We are bombarded by information today. This is especially true when it comes to health and nutrition. It seems that every week there’s another diet, another “get thin quick” scheme, another “super food,” or another approach to healthy eating. And, each one is backed up by a study.
With so many different approaches to healthy eating, who do you believe? Is there a quick way to evaluate health studies and determine if they are believable or not? It turns out that there is. Here are some questions that you should ask about any study you read before you believe the results, and certainly before you apply their recommendations in your own life:
Is it a lab study, an animal study or a people study? Each type can provide valuable information, but the results of research on people are more likely to be meaningful to you. Rely on people study results whenever possible.
Are the people in the study like you? The people in the study should be of the same age, sex, ethnic background and income level as you. They should also have the same health concerns that you do.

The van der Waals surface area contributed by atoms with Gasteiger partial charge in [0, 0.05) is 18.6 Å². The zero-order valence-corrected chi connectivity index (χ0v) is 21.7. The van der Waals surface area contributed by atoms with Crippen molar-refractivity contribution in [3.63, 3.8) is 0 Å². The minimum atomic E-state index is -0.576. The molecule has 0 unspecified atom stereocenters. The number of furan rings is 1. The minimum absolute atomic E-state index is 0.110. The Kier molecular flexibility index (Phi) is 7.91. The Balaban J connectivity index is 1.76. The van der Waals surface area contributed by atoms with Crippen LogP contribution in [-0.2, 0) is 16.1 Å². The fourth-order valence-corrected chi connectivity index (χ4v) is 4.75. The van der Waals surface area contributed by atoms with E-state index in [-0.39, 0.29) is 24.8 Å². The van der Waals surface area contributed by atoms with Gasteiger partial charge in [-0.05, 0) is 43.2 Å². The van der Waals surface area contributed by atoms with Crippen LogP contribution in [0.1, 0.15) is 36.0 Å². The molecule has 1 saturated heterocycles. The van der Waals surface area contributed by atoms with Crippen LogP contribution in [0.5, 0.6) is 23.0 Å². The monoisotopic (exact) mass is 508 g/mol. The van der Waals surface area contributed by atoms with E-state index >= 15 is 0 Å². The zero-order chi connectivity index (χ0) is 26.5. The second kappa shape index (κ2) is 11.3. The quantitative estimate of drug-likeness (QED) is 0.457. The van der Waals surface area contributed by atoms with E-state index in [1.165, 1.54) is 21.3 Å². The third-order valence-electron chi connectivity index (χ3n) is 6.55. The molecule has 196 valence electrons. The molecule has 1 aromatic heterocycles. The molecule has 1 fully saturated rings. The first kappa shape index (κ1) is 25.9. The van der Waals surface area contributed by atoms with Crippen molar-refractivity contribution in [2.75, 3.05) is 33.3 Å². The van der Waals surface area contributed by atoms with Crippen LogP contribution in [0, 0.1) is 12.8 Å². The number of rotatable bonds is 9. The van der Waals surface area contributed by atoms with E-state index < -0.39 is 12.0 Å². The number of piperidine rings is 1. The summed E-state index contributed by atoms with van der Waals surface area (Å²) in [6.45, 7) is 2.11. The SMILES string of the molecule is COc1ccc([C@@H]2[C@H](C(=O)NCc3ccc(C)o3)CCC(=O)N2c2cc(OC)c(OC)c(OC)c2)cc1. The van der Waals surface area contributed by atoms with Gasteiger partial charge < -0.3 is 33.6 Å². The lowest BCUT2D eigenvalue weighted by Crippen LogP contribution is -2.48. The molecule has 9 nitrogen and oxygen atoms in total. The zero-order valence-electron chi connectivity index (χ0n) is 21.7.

How many people were studied? The more people that are included in the study, the more believable the results.
How long were the people studied? People can show significant results in the short term, but were they able to sustain those results over time. For example, many people can lose weight on a low carb diet, but longer-term studies show that the many people gain all that weight back within one year.
Where was the research done? Was it done at a recognized institute, university or hospital? These organizations are usually more experienced and have better funding.
Who paid for the research? This is a big one. Would you believe a study of cancer caused by smoking if it were paid for by a large cigarette manufacturer? If not, then don’t believe the results of studies paid for by groups that have something to gain by the results.
It is important to keep educating yourself, especially when it comes to your health. We review the results of 10-20 health and/or nutrition studies each month. And I always ask the questions above. You should too.
Would you like your kids to eat better? Get our FREE ebook, Do You Wish Your Kids Ate Better? It’s packed with tips for getting everyone in your family craving healthy foods.
Remember, healthy choices you make each day can transform your family for generations! What choices will you make today?
You might also want to read: Diabetes Costs U.S. $245B Per Year, True or False: 5 Food Myths Busted, Eating Healthy: Keep it Simple